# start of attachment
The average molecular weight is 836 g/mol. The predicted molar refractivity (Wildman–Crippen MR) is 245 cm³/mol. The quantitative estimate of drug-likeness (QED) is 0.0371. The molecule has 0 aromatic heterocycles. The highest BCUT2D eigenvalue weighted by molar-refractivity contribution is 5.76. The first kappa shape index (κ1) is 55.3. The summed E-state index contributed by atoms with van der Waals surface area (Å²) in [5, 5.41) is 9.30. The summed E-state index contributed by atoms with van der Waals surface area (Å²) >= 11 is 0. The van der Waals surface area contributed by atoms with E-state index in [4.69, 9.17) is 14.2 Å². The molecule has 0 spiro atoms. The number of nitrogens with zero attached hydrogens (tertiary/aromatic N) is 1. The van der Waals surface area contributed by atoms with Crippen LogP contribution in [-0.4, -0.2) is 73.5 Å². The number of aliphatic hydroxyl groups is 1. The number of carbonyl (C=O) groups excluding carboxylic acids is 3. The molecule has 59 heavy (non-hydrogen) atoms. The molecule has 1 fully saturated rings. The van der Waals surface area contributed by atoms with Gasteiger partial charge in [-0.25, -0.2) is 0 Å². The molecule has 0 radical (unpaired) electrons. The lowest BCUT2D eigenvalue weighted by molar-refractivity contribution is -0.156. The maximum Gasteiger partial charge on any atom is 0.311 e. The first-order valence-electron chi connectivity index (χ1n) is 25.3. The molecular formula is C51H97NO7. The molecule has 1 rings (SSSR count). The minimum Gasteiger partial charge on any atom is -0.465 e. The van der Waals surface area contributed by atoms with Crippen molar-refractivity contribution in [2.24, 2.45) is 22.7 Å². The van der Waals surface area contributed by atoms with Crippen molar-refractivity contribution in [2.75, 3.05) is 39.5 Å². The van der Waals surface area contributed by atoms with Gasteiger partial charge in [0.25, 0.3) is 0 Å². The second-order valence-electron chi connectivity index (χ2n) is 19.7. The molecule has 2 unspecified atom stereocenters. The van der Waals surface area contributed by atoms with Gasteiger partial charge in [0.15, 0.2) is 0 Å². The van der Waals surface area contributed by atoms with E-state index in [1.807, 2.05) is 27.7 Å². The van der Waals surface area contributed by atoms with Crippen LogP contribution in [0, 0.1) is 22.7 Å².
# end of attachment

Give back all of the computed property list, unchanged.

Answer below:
The average molecular weight is 836 g/mol. The predicted molar refractivity (Wildman–Crippen MR) is 245 cm³/mol. The quantitative estimate of drug-likeness (QED) is 0.0371. The molecule has 0 aromatic heterocycles. The highest BCUT2D eigenvalue weighted by molar-refractivity contribution is 5.76. The first kappa shape index (κ1) is 55.3. The summed E-state index contributed by atoms with van der Waals surface area (Å²) in [5, 5.41) is 9.30. The summed E-state index contributed by atoms with van der Waals surface area (Å²) >= 11 is 0. The van der Waals surface area contributed by atoms with E-state index in [4.69, 9.17) is 14.2 Å². The molecule has 0 spiro atoms. The number of nitrogens with zero attached hydrogens (tertiary/aromatic N) is 1. The van der Waals surface area contributed by atoms with Crippen LogP contribution in [-0.4, -0.2) is 73.5 Å². The number of aliphatic hydroxyl groups is 1. The number of carbonyl (C=O) groups excluding carboxylic acids is 3. The molecule has 59 heavy (non-hydrogen) atoms. The molecule has 1 fully saturated rings. The van der Waals surface area contributed by atoms with Gasteiger partial charge in [-0.25, -0.2) is 0 Å². The molecule has 0 radical (unpaired) electrons. The lowest BCUT2D eigenvalue weighted by molar-refractivity contribution is -0.156. The maximum Gasteiger partial charge on any atom is 0.311 e. The first-order valence-electron chi connectivity index (χ1n) is 25.3. The molecular formula is C51H97NO7. The molecule has 1 rings (SSSR count). The minimum Gasteiger partial charge on any atom is -0.465 e. The van der Waals surface area contributed by atoms with Crippen molar-refractivity contribution in [2.24, 2.45) is 22.7 Å². The van der Waals surface area contributed by atoms with Crippen molar-refractivity contribution in [2.75, 3.05) is 39.5 Å². The van der Waals surface area contributed by atoms with Gasteiger partial charge in [0.25, 0.3) is 0 Å². The second-order valence-electron chi connectivity index (χ2n) is 19.7. The molecule has 2 unspecified atom stereocenters. The van der Waals surface area contributed by atoms with Gasteiger partial charge in [0.15, 0.2) is 0 Å². The van der Waals surface area contributed by atoms with E-state index in [1.807, 2.05) is 27.7 Å². The van der Waals surface area contributed by atoms with Crippen LogP contribution in [0, 0.1) is 22.7 Å².